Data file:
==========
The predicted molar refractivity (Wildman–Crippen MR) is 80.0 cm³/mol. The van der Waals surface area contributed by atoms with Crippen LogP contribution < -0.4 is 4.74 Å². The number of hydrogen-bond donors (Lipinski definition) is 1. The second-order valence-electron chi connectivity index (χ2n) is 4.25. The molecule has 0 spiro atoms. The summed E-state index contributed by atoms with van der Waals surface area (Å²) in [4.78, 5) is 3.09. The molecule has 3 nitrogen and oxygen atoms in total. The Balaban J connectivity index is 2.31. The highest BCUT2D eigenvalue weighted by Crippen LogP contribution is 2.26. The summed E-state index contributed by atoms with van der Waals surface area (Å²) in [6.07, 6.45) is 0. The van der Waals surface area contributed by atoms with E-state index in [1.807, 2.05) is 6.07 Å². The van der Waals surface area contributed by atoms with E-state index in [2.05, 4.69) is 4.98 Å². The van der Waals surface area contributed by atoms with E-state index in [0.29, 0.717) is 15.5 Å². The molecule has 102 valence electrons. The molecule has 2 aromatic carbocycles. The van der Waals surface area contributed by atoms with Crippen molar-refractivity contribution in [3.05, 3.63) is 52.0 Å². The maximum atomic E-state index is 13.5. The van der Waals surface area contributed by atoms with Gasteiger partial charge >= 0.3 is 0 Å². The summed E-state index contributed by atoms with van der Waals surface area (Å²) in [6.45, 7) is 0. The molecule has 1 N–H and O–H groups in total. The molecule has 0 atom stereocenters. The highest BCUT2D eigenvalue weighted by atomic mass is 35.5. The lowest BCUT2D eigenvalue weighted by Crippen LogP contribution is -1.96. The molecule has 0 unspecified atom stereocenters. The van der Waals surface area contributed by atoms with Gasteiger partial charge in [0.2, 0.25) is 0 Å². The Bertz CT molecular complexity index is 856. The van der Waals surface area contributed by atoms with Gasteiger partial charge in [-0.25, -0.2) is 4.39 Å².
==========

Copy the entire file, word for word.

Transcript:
The predicted molar refractivity (Wildman–Crippen MR) is 80.0 cm³/mol. The van der Waals surface area contributed by atoms with Crippen LogP contribution < -0.4 is 4.74 Å². The number of hydrogen-bond donors (Lipinski definition) is 1. The second-order valence-electron chi connectivity index (χ2n) is 4.25. The molecule has 0 spiro atoms. The summed E-state index contributed by atoms with van der Waals surface area (Å²) in [4.78, 5) is 3.09. The molecule has 3 nitrogen and oxygen atoms in total. The Balaban J connectivity index is 2.31. The highest BCUT2D eigenvalue weighted by Crippen LogP contribution is 2.26. The summed E-state index contributed by atoms with van der Waals surface area (Å²) in [6.07, 6.45) is 0. The van der Waals surface area contributed by atoms with E-state index in [1.807, 2.05) is 6.07 Å². The van der Waals surface area contributed by atoms with E-state index in [2.05, 4.69) is 4.98 Å². The van der Waals surface area contributed by atoms with E-state index in [0.29, 0.717) is 15.5 Å². The molecule has 102 valence electrons. The molecule has 2 aromatic carbocycles. The van der Waals surface area contributed by atoms with Crippen molar-refractivity contribution in [3.05, 3.63) is 52.0 Å². The maximum atomic E-state index is 13.5. The van der Waals surface area contributed by atoms with Gasteiger partial charge >= 0.3 is 0 Å². The summed E-state index contributed by atoms with van der Waals surface area (Å²) in [6.45, 7) is 0. The molecule has 1 N–H and O–H groups in total. The molecule has 0 atom stereocenters. The highest BCUT2D eigenvalue weighted by atomic mass is 35.5. The lowest BCUT2D eigenvalue weighted by Crippen LogP contribution is -1.96. The molecule has 0 unspecified atom stereocenters. The van der Waals surface area contributed by atoms with Gasteiger partial charge in [0.2, 0.25) is 0 Å². The Bertz CT molecular complexity index is 856. The van der Waals surface area contributed by atoms with Gasteiger partial charge in [-0.25, -0.2) is 4.39 Å².